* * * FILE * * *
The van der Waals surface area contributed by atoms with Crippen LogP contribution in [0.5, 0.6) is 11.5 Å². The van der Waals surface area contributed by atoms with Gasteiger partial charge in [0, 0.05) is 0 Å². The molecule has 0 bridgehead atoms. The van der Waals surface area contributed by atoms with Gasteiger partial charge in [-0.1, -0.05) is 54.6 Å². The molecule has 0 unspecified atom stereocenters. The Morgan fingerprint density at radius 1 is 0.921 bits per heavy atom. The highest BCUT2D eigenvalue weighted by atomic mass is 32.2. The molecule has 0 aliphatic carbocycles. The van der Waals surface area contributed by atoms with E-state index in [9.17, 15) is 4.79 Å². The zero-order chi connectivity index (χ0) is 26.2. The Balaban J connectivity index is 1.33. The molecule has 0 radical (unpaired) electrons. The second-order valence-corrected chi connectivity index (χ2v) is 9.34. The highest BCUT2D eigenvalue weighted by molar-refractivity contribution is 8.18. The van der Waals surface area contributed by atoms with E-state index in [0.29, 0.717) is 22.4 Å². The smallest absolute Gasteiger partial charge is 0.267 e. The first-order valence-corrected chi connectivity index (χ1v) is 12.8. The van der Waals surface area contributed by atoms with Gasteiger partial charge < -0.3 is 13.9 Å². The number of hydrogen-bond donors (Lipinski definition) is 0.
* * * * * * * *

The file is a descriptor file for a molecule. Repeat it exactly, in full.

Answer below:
The van der Waals surface area contributed by atoms with Crippen LogP contribution in [0.5, 0.6) is 11.5 Å². The van der Waals surface area contributed by atoms with Gasteiger partial charge in [0, 0.05) is 0 Å². The molecule has 0 bridgehead atoms. The van der Waals surface area contributed by atoms with Gasteiger partial charge in [-0.1, -0.05) is 54.6 Å². The molecule has 0 unspecified atom stereocenters. The Morgan fingerprint density at radius 1 is 0.921 bits per heavy atom. The highest BCUT2D eigenvalue weighted by atomic mass is 32.2. The molecule has 0 aliphatic carbocycles. The van der Waals surface area contributed by atoms with E-state index in [9.17, 15) is 4.79 Å². The zero-order chi connectivity index (χ0) is 26.2. The Balaban J connectivity index is 1.33. The molecule has 0 radical (unpaired) electrons. The second-order valence-corrected chi connectivity index (χ2v) is 9.34. The highest BCUT2D eigenvalue weighted by molar-refractivity contribution is 8.18. The van der Waals surface area contributed by atoms with E-state index in [0.29, 0.717) is 22.4 Å². The smallest absolute Gasteiger partial charge is 0.267 e. The first-order valence-corrected chi connectivity index (χ1v) is 12.8. The van der Waals surface area contributed by atoms with Gasteiger partial charge < -0.3 is 13.9 Å². The number of hydrogen-bond donors (Lipinski definition) is 0.